20 September 2010

The particle physics of proof-reading

particle acceleratorHow does this bloody work then?!

It has fascinated me in a macabre sort of way for as long as I can remember...

The way a piece of text can change as it switches medium or goes 'live'.

We all know this. We have all done it.

You work diligently, carefully, comprehensively on a document on your word processor. When it is finished you hit the print button and wander over to the printer to collect it. As you watch it coming out, you see for the first time THE most glaring typo! (where you mis-spelt your company name, or absent-mindedly described your boss as 'profligate' instead of 'professional').

What is the process that turns the invisible, highly visible, as your work changes medium? It's as if you were moving your document from air to water, where the colours change and everything is magnified?

I'm convinced there are rules at play here that are just as baffling as, and closely linked to, the behaviour of quantum particles. The state of the particle (document) changes if it is being observed. Maybe two versions of your document exist in parallel universes, and only become apparent when the reader inadvertently crosses from one to the other.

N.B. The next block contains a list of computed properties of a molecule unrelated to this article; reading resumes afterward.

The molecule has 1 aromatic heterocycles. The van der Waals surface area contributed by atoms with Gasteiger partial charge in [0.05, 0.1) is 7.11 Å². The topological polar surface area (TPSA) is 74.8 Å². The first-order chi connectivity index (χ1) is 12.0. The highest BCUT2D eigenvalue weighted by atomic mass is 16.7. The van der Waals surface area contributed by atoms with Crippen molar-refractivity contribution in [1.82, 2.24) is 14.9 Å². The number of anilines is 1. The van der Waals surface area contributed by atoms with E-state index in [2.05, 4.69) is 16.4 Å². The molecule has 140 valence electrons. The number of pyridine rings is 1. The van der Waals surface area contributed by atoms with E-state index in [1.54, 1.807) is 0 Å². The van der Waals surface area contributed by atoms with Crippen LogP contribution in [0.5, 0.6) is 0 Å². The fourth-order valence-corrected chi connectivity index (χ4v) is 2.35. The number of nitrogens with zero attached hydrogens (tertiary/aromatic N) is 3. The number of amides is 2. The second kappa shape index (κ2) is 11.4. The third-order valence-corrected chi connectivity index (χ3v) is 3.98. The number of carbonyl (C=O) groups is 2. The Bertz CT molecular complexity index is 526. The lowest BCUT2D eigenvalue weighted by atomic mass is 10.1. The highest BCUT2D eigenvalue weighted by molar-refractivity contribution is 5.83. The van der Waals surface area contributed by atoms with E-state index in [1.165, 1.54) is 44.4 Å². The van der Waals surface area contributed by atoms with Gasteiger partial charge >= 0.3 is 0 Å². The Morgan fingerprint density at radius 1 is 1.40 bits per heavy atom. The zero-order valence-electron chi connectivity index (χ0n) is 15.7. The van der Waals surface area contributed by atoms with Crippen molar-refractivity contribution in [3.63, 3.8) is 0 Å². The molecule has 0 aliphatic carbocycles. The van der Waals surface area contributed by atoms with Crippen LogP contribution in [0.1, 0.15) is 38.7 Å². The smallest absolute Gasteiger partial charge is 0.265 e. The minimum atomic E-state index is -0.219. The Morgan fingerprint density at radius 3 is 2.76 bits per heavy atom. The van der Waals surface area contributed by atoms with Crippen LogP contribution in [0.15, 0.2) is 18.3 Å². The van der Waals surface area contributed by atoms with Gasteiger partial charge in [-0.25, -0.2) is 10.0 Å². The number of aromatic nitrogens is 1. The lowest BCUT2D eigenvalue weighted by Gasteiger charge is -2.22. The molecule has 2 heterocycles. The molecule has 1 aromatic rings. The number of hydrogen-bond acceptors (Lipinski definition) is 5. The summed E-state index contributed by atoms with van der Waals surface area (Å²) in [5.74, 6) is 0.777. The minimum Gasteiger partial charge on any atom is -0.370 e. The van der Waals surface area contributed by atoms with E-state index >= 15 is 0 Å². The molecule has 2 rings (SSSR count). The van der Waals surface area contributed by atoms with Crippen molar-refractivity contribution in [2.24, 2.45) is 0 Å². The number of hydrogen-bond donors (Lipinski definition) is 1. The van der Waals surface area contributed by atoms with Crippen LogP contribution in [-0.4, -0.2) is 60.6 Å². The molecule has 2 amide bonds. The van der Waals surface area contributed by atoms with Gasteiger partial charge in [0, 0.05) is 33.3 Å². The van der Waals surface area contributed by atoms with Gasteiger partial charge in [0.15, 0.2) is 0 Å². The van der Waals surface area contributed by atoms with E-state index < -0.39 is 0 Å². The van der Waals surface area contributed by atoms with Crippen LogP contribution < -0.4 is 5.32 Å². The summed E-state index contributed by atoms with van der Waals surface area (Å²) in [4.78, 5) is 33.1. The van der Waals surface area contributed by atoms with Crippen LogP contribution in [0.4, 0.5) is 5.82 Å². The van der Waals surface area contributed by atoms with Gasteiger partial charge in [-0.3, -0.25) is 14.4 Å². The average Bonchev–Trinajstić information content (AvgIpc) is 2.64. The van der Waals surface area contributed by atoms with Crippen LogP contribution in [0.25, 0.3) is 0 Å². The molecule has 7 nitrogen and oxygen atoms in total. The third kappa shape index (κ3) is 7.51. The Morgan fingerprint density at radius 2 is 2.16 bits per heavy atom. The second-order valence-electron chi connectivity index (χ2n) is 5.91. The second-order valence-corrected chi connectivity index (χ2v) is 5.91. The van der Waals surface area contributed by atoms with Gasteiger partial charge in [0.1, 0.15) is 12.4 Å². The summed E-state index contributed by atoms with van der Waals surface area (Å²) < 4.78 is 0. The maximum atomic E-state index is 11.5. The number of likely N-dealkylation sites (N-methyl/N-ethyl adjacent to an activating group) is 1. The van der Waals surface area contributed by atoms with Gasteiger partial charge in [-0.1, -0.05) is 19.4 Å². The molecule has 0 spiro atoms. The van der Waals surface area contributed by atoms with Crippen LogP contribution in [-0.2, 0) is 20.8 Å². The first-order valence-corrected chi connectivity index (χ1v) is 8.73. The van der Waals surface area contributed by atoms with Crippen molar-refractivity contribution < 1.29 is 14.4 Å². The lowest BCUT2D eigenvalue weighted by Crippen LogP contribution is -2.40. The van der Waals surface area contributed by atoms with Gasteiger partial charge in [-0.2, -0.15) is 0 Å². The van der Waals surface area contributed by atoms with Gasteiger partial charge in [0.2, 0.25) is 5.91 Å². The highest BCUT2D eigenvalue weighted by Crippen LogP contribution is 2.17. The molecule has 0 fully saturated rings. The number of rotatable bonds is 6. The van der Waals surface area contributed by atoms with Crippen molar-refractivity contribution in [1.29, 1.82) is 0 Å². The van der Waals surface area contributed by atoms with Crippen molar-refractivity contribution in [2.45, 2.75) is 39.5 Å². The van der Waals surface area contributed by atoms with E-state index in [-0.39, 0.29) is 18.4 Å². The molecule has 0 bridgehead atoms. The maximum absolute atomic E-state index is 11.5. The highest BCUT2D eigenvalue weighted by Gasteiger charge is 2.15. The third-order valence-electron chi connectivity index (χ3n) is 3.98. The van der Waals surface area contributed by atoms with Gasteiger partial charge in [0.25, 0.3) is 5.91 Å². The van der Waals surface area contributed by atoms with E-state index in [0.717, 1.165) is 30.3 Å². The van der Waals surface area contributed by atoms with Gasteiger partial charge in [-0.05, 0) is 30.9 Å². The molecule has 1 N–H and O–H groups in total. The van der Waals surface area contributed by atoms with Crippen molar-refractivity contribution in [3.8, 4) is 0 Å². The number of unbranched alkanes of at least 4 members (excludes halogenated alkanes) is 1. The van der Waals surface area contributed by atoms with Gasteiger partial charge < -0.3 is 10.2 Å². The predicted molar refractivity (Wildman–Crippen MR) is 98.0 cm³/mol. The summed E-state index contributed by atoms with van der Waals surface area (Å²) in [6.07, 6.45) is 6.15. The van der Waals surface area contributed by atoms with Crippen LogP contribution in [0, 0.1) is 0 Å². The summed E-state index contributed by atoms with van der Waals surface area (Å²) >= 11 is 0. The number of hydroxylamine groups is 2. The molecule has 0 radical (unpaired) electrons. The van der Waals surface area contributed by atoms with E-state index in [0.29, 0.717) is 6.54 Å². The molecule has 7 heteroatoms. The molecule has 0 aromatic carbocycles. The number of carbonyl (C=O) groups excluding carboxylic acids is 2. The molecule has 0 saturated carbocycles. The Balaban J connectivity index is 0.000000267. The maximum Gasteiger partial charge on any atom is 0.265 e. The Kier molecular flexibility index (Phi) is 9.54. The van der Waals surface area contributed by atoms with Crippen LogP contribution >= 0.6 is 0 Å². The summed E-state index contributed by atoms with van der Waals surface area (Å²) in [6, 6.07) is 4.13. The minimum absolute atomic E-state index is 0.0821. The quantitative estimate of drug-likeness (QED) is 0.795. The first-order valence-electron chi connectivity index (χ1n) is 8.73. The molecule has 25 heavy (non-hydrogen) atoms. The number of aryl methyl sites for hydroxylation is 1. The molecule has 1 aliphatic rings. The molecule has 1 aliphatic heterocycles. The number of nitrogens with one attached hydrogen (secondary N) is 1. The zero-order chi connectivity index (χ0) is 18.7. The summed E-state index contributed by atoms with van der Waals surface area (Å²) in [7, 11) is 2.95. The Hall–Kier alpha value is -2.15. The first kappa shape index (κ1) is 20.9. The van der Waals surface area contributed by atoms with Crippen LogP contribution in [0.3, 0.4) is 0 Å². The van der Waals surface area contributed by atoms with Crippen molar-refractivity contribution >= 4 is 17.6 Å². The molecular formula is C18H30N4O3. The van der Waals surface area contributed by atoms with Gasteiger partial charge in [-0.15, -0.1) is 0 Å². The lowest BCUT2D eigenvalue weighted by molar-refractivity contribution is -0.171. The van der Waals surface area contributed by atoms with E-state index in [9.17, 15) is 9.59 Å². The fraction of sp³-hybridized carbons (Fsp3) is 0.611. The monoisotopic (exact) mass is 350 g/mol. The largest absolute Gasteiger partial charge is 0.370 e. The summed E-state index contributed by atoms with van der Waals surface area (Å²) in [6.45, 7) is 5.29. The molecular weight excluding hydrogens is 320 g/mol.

That's what just happened to me when I wrote a lengthy and complicated email telling all BGTW members how to update their biogs on our website by the middle of next month. It's been a work under detailed review for a week. This afternoon I finally drew all the last strands together, previewed what the layout looked like and then, as a final check, sent myself a test email. Perfect. Then I sent it to all 278 members.

My first glance at the second version to arrive in my in-tray took in the opening, bold print, line...

"Deadline is 15 October 2011"

FFS!

OK, I'm now going to power up my small hadron particle accelerator and squirt this blog post through inter-webby thing to your screen. I fully expect the headline to read 'PARTICAL physics' or some such, and will need to re-edit as soon as it has been published!



17 September 2010

The Murky World of Blacklists